Rummanah Aasi
 I am a big Sherlock Holmes fan. Sir Arthur Conan Doyle's famous detective was my first gateway to mystery novels and that lead to my love of Nancy Drew and the Hardy Boys. So whenever I spot a book or tv show that pays homage to the great detective it immediately grabs my attention. I've seen A Study in Scarlet Women pop up on many blogger's Waiting on Wednesdays posts and it didn't take long for it to be on my reading pile. Many thanks to Berkley and Goodread's Giveaway for providing me a copy of this book.

Description: With her inquisitive mind, Charlotte Holmes has never felt comfortable with the demureness expected of the fairer sex in upper class society. But even she never thought that she would become a social pariah, an outcast fending for herself on the mean streets of London.
When the city is struck by a trio of unexpected deaths and suspicion falls on her sister and her father, Charlotte is desperate to find the true culprits and clear the family name. She’ll have help from friends new and old—a kind-hearted widow, a police inspector, and a man who has long loved her. But in the end, it will be up to Charlotte, under the assumed name Sherlock Holmes, to challenge society’s expectations and match wits against an unseen mastermind.

Review: A Study in Scarlet Women is an example where my expectations and the realities of the book were like two ships passing each other by in the night and it greatly affected my enjoyment of this book. This is not to say that the book was bad, but for me it was under-whelming though I liked the clever winks at the classic stories and changes made by the author.
  I had several issues with the book. My biggest problem is with Charlotte herself who I felt was inconsistent throughout the story. Charlotte is suppose to be a genius and whose acute eye to observation astonishes everyone, but I was so frustrated how the simplest things eludes her. It made me angry and shocked that Mrs. Watson comes up with the idea that Charlotte could use her special talent to use and make a job out of it. Plus, Charlotte goes through extraordinary lengths to ruin her reputation in order to remain independent and "un-marriageable" but she has no idea how the repercussions of this impulsive thinking will tarnish everything she will ever do in Victorian England. I could not take Charlotte seriously and I did not find her believable at all. Plus, it doesn't help that she is a secondary character in her own story.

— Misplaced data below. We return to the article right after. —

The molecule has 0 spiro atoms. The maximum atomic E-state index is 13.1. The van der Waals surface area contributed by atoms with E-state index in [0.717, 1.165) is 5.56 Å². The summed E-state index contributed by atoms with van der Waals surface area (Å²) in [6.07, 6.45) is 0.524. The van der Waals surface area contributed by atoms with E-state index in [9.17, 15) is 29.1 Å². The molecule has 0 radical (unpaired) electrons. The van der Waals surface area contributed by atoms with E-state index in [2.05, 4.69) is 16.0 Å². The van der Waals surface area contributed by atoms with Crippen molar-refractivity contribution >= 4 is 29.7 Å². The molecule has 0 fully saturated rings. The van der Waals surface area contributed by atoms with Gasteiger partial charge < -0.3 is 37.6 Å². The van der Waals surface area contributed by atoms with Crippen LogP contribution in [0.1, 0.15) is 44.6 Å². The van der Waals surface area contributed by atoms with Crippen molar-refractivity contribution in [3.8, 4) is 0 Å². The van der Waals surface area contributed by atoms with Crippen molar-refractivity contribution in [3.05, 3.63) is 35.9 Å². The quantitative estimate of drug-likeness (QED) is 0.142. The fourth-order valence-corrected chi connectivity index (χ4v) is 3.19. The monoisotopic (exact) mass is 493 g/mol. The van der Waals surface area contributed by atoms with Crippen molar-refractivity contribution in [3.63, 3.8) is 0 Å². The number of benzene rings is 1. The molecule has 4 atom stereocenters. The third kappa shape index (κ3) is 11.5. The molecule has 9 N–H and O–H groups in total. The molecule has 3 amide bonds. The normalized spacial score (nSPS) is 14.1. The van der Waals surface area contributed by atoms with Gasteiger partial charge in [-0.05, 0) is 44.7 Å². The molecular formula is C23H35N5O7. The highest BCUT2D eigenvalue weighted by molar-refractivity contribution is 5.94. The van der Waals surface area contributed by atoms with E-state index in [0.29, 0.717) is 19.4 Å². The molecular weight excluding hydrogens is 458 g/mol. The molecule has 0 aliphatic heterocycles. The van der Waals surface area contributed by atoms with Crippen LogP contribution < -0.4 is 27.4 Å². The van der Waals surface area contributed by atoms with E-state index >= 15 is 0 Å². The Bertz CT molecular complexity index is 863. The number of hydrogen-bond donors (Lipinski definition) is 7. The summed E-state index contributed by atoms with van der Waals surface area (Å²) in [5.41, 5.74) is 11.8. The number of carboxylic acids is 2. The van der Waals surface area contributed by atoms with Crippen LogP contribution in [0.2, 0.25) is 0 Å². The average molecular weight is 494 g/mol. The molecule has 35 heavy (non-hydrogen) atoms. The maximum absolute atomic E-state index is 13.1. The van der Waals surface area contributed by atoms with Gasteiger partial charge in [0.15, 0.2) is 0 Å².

The crime and investigation was just okay. It involved the deaths of characters that I didn't care about and though Treadles was a good guy, I found him to be rather dull. The investigation, normally my favorite part of a mystery, was slow paced and it dragged out for most of the book.
 There is also a hint of romance for Charlotte in the book that also didn't work for me. I have big issues with adultery and cheating. Though I get the forbidden love appeal, it's a ship that I can not support regardless of how much Charlotte and this person is meant to be. Overall A Study in Scarlet Women was an okay read. The Sherlockian in me was very disappointed, but if you enjoy mysteries set in Victorian England I would try it out. I'm not sure if I'm going to pursue this series.

Rating: It is somewhere between 2 to 3 stars.

Words of Caution: There is an allusion to sex and minor language. Suitable for older teens and adults.

If you like this book try: A Conspiracy in Belgravia (Lady Sherlock, #2) available Sept 2017, Jane and the Unpleasantness at Scargrave Manor by Stephanie Barrons (Jane Austen Mysteries, #1), Silent in the Grave (Lady Julia Gray #1) by Deanna Raybourn 
2 Responses
  1. Christina T Says:

    I was disappointed with this one too. Even more so because I liked her YA historical fantasy series. Charlotte is not half as intelligent as the male Sherlock is usually portrayed. I thought that whole scandal thing was beyond ridiculous. I also feel the same way about the "romance". It's too bad. This book had lots of potential.


  2. Aylee Says:

    That's one of my biggest pet peeves, when a character is described as intelligent but take many actions that would discredit that descriptor. I can see how this one would be a disappointment for you, and it's too bad. I hope your next read goes better!


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